Self-Directed IRA and the 401(K)
Ahhh, retirement. The notion of reaching the day when you can trade in your work clothes for resort wear and never look back is what keeps many of us going. The sad reality for many Americans, however, is that they’ll be working well past age 65 because they simply don’t have enough funds saved to retire. With so many retirement savings vehicles out there, it makes sense for investors to make use of every tax-advantaged option available.
One of the most common retirement plans is the 401(k). This is an employer-sponsored plan whereby employees can elect to have funds taken from their paycheck and deposited into their 401(k) account. An employer can choose to match these contributions up to a certain percentage of the employee’s salary or make profit sharing contributions. Contributions to a 401(k) are tax-deductible, but they are subject to annual limits.
Employees can then invest their funds in the plan’s available investment options. The big advantage here is that funds are removed from your paycheck pre-tax and then grow tax-free in the account until they’re withdrawn in retirement. Many 401(k) plans also offer a Roth option for tax-free earnings.
A self-employed individual may create what’s called a Solo (or single member) 401(k). Solo 401(k) plans have the same tax advantages and contribution rules as traditional 401(k) plans, but they provide the trustee of the Solo 401 (k) with checkbook control as well as the choice to invest in alternative investment, such as real estate or private equity. They are designed only for small business owners and their spouse with no other full-time employees. The same benefits apply, including tax-deferred or tax-free earnings and contributions, that are in most cases tax-deductible. With real estate and other alternative investment experience, the Self-Directed Solo 401(k) can give you more investment power, too. The account has higher annual contribution limits, (2019 contribution limits, $53,000 or $59,000 depending on your age). This could help to grow your retirement funds at a much faster pace.
Employer sponsored plans can be a great way to save for retirement, (especially where the employer is matching the employee contribution).
As an investor, you may see the value in contributing to multiple retirement accounts. Self-Directed IRAs, such as Traditional or Roth, can be great options to complement your existing retirement plan and round out an effective retirement savings strategy. A former employer 401 (k) plan is a way to fund a Self-Directed IRA, including a Solo 401(k), if you were to qualify.
You can open a Self-Directed IRA and make investments at any time, whenever you’re ready to invest. Employees, however, typically have a waiting period before they can participate in a 401(k) and can only make investment changes as often as an employer allows. 401(k) plans are usually more expensive than Self-Directed IRAs due to various recordkeeping and administrative fees. Furthermore, while a Self-Directed IRA owner can continue to invest within the account until age 70 ½, you must be an employee in order to invest in a 401(k). If you were to part ways with your employer, you may no longer invest in the 401(k). You could, however, rollover a 401(k) to a Self-Directed IRA to continue investing those funds.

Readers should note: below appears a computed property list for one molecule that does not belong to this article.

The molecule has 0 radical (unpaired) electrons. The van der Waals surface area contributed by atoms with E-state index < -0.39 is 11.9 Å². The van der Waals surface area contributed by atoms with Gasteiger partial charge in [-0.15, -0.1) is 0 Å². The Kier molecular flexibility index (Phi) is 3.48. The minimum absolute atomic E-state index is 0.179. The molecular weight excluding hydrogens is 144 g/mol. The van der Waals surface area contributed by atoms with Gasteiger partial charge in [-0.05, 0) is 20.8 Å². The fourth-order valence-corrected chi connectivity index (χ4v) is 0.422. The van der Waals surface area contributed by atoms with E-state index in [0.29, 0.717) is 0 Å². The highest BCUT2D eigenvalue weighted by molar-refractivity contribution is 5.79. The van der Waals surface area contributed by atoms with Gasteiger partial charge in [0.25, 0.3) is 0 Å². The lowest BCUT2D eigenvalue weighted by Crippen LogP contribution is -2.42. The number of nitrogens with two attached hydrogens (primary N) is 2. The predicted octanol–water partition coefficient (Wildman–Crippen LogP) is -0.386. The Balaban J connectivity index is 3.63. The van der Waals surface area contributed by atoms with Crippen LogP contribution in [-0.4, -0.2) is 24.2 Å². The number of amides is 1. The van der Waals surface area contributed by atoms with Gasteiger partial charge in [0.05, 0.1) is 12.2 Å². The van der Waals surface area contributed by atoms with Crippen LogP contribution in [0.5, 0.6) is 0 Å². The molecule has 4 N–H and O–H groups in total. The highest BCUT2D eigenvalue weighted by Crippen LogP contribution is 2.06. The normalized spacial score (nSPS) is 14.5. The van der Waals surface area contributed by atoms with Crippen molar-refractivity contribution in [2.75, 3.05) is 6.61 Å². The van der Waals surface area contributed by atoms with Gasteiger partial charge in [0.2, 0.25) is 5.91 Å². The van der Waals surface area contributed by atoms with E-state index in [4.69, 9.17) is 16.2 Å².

Where the Self-Directed IRA really stands out with its numerous investment options. In a 401(k), the employer chooses the investment options for its employees, often just a handful of mutual funds. With a Self-Directed IRA, the owner has complete control over investment decisions and can invest in conventional assets like stocks, bonds, and mutual funds as well as alternatives like real estate, precious metals, and private equity. This gives Self-Directed IRA owners the ability to invest in areas where they have expertise and provides much needed diversity to help protect retirement funds from market fluctuations.
Can They Work Together?
IRAs and 401(k) plans are not mutually exclusive. Not only can you have both, doing so allows you to capitalize on each one’s advantages and provides a greater level of diversification to help protect your hard-earned money from almost anything our unpredictable economy might throw your way.
If your employer offers a 401(k) plan, it makes sense to use it. With relatively higher contribution limits and an employer match, 401(k) plans can provide a great retirement nest egg. Self-Directed IRAs offer a number of advantages over 401(k) plans, however, and having both types of plans working for you can be a great way to achieve your retirement dreams.